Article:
Many students ask us the question of whether you get a GED when you graduate from high school. Well, when you graduate high school, you receive your high school diploma.
The GED exam is geared toward adults who did NOT graduate from high school. A GED is an alternative to a high school diploma.
So the simple answer is no. You will not receive a GED® when you graduate high school, and there’s also no need to receive a GED in that case.
Keep also in mind that the GED program is not open to applicants who are already holding a high school credential.
On the other hand, if you couldn’t complete your traditional high school curriculum, you still can earn an equivalent credential if you pass the GED exam.
So the GED is a secondary education credential that is a substitution for a high school diploma.
In America, there is the GED high school equivalency test and the HiSET® exam (more about that below).
Today, practically all employers and colleges require you to hold at least a secondary education degree, also for entry positions, and the GED diploma is also your ticket toward a college education.
So if you didn’t graduate from high school, getting a high school equivalency (HSE) credential, commonly referred to as a GED, is not only a good idea but will also help to ensure better career options later in life.
Stay away, however, from practices like buying a fake GED online. If you do, you not only commit a crime but most likely, you’ll get kicked out of school or lose your job. Is that worth the trouble? No way!
You can, if you wish, get a high school diploma after you’ve earned your GED. You are allowed to enroll in high school until you’re 21 years old, and older students may go to adult high school or sign up for an online high school program.
There are situations where having a high school degree may be better than holding a GED, for example, when enlisting in the armed forces.
You can read more about earning a high school diploma after a GED in this post.
The GED (an acronym of General Educational Development) is an exam that assesses skills and knowledge at the level of graduating high school students.
Often, individuals that initially quit high school prematurely and who worry about their prospects without a secondary diploma decide to take the GED High School Equivalency exam.
The GED exam comprises four separate content area tests that are corresponding to the four core subject fields addressed in a common high school curriculum. These fields are:
- Math (Mathematical Reasoning)
- English Language (Reasoning Through Language Arts, RLA)
- Social Studies
Two HSE Tests
Today in the U.S., there are two exams available that states may use to measure knowledge and skills to issue their high school equivalency diplomas or certificates.
These 2 options are the GED® and the HiSET® exam (short for High School Equivalency Test)
The exams are challenging, and decent preparation is key. Check out these free GED practice tests to discover if online studying is something for you. Be aware, however, that these free lessons do not cover everything that’s on the GED or HiSET test!
For full coverage, register with Onsego GED Prep, an accredited, affordable, and comprehensive program that is recognized by GED Testing Service as entirely aligned to the current GED test. This course will get you all set for the GED or HiSET exam fast, entertaining, and efficiently!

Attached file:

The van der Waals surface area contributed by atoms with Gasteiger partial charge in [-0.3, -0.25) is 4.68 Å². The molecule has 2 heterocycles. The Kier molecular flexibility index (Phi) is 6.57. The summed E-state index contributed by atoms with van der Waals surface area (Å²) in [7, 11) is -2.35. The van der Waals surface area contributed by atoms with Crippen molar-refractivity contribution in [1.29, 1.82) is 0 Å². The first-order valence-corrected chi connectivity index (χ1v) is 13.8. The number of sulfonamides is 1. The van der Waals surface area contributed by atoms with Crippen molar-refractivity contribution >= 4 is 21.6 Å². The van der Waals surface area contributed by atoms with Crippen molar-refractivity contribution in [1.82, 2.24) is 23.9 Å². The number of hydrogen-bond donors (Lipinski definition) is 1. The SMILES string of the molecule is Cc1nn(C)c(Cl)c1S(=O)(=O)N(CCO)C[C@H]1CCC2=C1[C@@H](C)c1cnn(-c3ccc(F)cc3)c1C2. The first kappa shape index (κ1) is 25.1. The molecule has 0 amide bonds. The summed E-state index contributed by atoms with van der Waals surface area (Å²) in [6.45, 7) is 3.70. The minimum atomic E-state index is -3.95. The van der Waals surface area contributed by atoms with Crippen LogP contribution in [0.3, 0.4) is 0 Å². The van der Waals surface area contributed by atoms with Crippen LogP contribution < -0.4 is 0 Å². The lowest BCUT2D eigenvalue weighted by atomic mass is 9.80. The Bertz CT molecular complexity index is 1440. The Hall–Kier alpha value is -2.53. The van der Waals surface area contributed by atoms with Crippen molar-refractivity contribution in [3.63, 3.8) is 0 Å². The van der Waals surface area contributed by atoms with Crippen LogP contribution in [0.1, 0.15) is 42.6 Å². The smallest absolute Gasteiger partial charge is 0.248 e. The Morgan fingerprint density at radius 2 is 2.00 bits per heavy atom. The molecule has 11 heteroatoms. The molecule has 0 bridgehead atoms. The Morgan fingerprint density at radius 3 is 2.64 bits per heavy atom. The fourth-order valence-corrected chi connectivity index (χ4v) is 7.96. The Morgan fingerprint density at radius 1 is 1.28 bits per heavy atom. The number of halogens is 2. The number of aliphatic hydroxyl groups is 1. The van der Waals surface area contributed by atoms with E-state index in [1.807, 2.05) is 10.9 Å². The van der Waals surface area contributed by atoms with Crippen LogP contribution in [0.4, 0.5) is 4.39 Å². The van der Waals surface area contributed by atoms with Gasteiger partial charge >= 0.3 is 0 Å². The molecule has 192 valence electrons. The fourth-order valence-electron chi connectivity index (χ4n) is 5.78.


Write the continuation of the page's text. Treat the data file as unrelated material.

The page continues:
The diploma or certificate that your state will award upon successfully completing the HiSET is regarded in the same way as a GED, so in the same way as a regular HS degree as well.
Please note that a number of states require GED students to additionally pass a Constitution and Civics Exam before they award the credential.
So if you gave up your high school education and were not in the position to graduate, there’s still hope. You don’t need to give up your future education. You can still earn your high school equivalency diploma and pursue the college education you want.
Sure, it will take dedication on your part, but that counts for high school grads as well. You may require some more commitment as you’ve probably been out of school for a while.
But overall counts just how much time you are willing to dedicate to studying and how much work you’re ready to put into making it all happen. There are students who benefit hugely from tutoring, not only to attain higher GED scores but also to learn how to write better.
But it’ll be worth the effort! And don’t forget that it’s never too late! A high school diploma will prove to be your passport to a rewarding and well-paying job, and you don’t need a GED if you have a high school diploma. Read also this post about how you can become a firefighter if you hold a GED.
What Do GED Grads Earn?
There still may be some discrepancy between what HS grads and GED holders earn, but, in general, people holding a secondary education degree will be making at least $9,500 more annually than people without a GED or HS diploma.
So again, if you’ve graduated from high school, you won’t get a GED, and you don’t have to, as your credential is valued at least in the same way as a GED. Getting a GED would not make any sense as you already hold a diploma that’s valued perhaps even slightly better than a GED!
So when you have successfully taken the GED or HiSET exam, you will be awarded your state’s GED or High School Equivalency diploma or certificate (that depends on your state).
The credential is across the nation accepted in lieu of a high school diploma, and scores in the college-ready and college-ready + credits ranges (respectively 165-174 and 175-200) may qualify GED graduates to skip having to take the ACT or SAT entrance exams or a state-specific test for college qualification.
Last Updated on February 14, 2024.